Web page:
- The Victorian House CAFE KLENZE -

- Concept -




With the large number of visitors in the first days of the new year, the recently completed optimization of the exhibition rooms and service areas on the ground floor of the Alte Pinakothek has successfully passed its test.

Since the opening of the exhibition “Florence and its Painters” on October 17, 2018, the Alte Pinakothek has been welcoming its visitors in a contemporary way: the spacious foyer has been renovated in line with monuments and the furniture and locker area have been refurbished. With a lounge in front of the shop and the newly designed “Café Klenze”, there are places to stay and relax. An art education room was also set up for the first time. The exhibition rooms have been reorganized and partly technically revised, so that a significantly enlarged, functionally flexible special exhibition area is now accessible without barriers in the west of the building. The tour of the permanent exhibition in the "lower gallery" now begins in the east in the so-called Brueghel cabinets and leads to old German painting in the halls at the Klenze portal.

The redesign planned by Sunder-Plassmann Architects (Kappeln / Berlin), which could be carried out within one year of ongoing operation, improves the possible uses and above all the functions of the ground floor rooms that serve the visitor service. In addition, the measure, particularly in the large entrance hall and also in the café, led to the conservation and modernization of the careful reconstruction of the old art gallery by Hans Döllgast after the Second World War. Döllgast's handwriting could be brought out more strongly, among other things, by a lighting concept developed by Peter Andres Lichtplanung (Hamburg) and new furniture. Luminaires specially designed for the foyer - without appearing themselves - highlight the high hall with its slender walls and bright Jura limestone floor and, last but not least, the walking visitors. The central bar, which is made of smoked oak, contains all the functions for the cash register, information and the output of the audio guides. Four large seating islands offer numerous visitors space to rest and linger. A guidance system renewed throughout the building, the typographical design of which is based on a design by Hans Döllgast, facilitates orientation in addition to the new lighting with restrained elegance.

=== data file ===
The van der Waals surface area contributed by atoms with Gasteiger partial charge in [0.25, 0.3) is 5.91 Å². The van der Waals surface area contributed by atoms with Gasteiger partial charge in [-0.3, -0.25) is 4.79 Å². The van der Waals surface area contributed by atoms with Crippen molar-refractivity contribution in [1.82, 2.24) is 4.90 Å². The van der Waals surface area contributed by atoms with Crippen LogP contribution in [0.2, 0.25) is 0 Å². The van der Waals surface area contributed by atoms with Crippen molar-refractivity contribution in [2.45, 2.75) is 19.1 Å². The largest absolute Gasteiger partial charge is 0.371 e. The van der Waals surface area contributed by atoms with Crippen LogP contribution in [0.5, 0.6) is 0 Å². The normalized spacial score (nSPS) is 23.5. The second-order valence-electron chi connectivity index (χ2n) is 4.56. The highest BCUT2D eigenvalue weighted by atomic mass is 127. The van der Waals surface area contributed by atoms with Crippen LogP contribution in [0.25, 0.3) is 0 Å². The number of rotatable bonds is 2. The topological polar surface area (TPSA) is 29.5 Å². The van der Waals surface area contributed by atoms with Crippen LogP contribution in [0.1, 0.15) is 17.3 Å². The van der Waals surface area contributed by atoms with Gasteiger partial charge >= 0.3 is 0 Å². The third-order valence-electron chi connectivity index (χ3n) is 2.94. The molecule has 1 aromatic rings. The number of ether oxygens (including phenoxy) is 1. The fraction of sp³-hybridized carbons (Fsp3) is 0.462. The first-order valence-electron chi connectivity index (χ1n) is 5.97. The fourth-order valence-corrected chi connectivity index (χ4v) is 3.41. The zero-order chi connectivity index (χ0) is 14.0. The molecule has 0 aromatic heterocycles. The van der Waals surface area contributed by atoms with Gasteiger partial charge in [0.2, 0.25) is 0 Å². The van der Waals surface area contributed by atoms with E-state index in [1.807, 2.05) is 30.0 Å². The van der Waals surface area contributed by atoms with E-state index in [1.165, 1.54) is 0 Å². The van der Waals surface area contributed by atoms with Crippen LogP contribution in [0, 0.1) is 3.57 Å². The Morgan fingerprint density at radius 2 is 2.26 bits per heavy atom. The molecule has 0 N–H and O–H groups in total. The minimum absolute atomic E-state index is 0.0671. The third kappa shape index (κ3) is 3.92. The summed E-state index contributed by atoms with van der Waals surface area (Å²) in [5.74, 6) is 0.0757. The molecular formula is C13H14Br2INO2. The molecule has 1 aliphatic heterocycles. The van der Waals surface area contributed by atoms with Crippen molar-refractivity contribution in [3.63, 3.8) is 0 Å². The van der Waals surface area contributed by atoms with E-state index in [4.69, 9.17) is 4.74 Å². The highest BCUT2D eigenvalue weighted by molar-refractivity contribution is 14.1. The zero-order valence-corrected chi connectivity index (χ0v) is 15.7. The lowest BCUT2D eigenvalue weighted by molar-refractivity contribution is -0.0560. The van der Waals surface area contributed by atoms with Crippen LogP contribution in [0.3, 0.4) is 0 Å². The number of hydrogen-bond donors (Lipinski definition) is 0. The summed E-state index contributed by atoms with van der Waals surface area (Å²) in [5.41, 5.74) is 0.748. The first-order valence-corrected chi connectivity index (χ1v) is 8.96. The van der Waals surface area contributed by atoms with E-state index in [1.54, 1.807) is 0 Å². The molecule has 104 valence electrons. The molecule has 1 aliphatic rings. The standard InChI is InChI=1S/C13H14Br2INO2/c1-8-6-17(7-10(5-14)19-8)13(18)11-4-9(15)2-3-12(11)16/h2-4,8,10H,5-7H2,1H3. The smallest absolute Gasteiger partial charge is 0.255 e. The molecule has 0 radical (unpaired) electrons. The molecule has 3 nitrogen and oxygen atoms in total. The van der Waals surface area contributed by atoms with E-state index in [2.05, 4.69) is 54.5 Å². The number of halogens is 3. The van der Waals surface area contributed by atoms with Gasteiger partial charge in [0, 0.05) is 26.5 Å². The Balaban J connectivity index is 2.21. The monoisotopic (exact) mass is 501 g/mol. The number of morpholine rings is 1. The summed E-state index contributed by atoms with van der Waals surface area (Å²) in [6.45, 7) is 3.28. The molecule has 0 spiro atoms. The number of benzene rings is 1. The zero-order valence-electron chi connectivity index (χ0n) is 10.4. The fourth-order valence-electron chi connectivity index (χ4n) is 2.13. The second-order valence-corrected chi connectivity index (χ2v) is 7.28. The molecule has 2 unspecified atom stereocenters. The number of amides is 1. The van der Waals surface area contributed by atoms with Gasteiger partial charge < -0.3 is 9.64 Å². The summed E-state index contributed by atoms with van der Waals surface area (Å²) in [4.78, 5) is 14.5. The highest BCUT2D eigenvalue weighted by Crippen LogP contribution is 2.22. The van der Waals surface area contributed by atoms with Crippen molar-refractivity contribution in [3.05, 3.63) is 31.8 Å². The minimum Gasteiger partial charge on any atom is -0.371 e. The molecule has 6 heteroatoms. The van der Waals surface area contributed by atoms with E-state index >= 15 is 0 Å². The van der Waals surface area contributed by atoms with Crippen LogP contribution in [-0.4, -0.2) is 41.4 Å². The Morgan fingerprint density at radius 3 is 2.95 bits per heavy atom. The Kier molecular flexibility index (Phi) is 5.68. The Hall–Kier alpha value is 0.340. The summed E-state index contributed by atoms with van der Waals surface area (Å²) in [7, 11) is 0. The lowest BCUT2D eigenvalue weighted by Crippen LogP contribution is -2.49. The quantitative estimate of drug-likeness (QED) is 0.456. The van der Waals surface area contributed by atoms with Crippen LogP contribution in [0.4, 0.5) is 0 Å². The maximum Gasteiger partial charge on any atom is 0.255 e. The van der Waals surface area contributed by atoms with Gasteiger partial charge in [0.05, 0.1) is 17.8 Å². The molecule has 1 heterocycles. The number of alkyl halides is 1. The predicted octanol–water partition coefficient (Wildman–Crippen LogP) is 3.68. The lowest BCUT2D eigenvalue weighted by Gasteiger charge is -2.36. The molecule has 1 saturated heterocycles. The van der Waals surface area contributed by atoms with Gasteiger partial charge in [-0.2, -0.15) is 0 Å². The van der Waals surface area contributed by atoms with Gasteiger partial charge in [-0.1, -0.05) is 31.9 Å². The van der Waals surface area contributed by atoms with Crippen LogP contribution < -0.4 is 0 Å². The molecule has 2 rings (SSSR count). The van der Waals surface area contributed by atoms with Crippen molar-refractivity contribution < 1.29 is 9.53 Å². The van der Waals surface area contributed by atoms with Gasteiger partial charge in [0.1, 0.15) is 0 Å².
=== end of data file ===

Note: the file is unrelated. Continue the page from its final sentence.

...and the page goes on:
A material triad of natural oak, brass and soft leather determines the updated appearance of the café. The light, very clearly shaped furniture, armchairs and square tables, as well as the sofa benches placed in the wall and window niches, naturally fit into the architectural structure of the room and underline its clear width. The art education room in front of the Brueghel cabinets is dominated by a massive table made of smoked oak and associated cubic stools, which offer a larger group space for discussion and design. In the access area to the "lower gallery" there is also the newly furnished student or group cloakroom, which in addition to large drawer lockers also offers other lockers that can hold hand luggage.